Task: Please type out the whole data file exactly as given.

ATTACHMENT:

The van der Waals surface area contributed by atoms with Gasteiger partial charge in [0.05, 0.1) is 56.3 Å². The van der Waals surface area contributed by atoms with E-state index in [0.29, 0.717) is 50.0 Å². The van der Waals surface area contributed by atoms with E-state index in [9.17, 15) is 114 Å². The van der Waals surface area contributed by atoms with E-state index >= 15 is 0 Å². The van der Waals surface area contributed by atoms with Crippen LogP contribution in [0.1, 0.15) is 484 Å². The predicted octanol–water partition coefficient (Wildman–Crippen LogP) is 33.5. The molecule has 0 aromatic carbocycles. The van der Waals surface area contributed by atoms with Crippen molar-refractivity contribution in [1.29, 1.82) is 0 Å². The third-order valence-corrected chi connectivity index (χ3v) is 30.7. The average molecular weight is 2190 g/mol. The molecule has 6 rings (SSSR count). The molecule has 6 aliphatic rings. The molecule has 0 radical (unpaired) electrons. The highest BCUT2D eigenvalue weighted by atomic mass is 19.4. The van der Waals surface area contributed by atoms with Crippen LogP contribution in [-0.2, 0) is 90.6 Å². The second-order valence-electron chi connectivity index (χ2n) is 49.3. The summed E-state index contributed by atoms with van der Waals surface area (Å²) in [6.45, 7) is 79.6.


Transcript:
The van der Waals surface area contributed by atoms with Gasteiger partial charge in [0.05, 0.1) is 56.3 Å². The van der Waals surface area contributed by atoms with E-state index in [0.29, 0.717) is 50.0 Å². The van der Waals surface area contributed by atoms with E-state index in [9.17, 15) is 114 Å². The van der Waals surface area contributed by atoms with E-state index >= 15 is 0 Å². The van der Waals surface area contributed by atoms with Crippen LogP contribution in [0.1, 0.15) is 484 Å². The predicted octanol–water partition coefficient (Wildman–Crippen LogP) is 33.5. The molecule has 0 aromatic carbocycles. The van der Waals surface area contributed by atoms with Crippen molar-refractivity contribution in [1.29, 1.82) is 0 Å². The third-order valence-corrected chi connectivity index (χ3v) is 30.7. The average molecular weight is 2190 g/mol. The molecule has 6 rings (SSSR count). The molecule has 6 aliphatic rings. The molecule has 0 radical (unpaired) electrons. The highest BCUT2D eigenvalue weighted by atomic mass is 19.4. The van der Waals surface area contributed by atoms with Crippen LogP contribution in [-0.2, 0) is 90.6 Å². The second-order valence-electron chi connectivity index (χ2n) is 49.3. The summed E-state index contributed by atoms with van der Waals surface area (Å²) in [6.45, 7) is 79.6.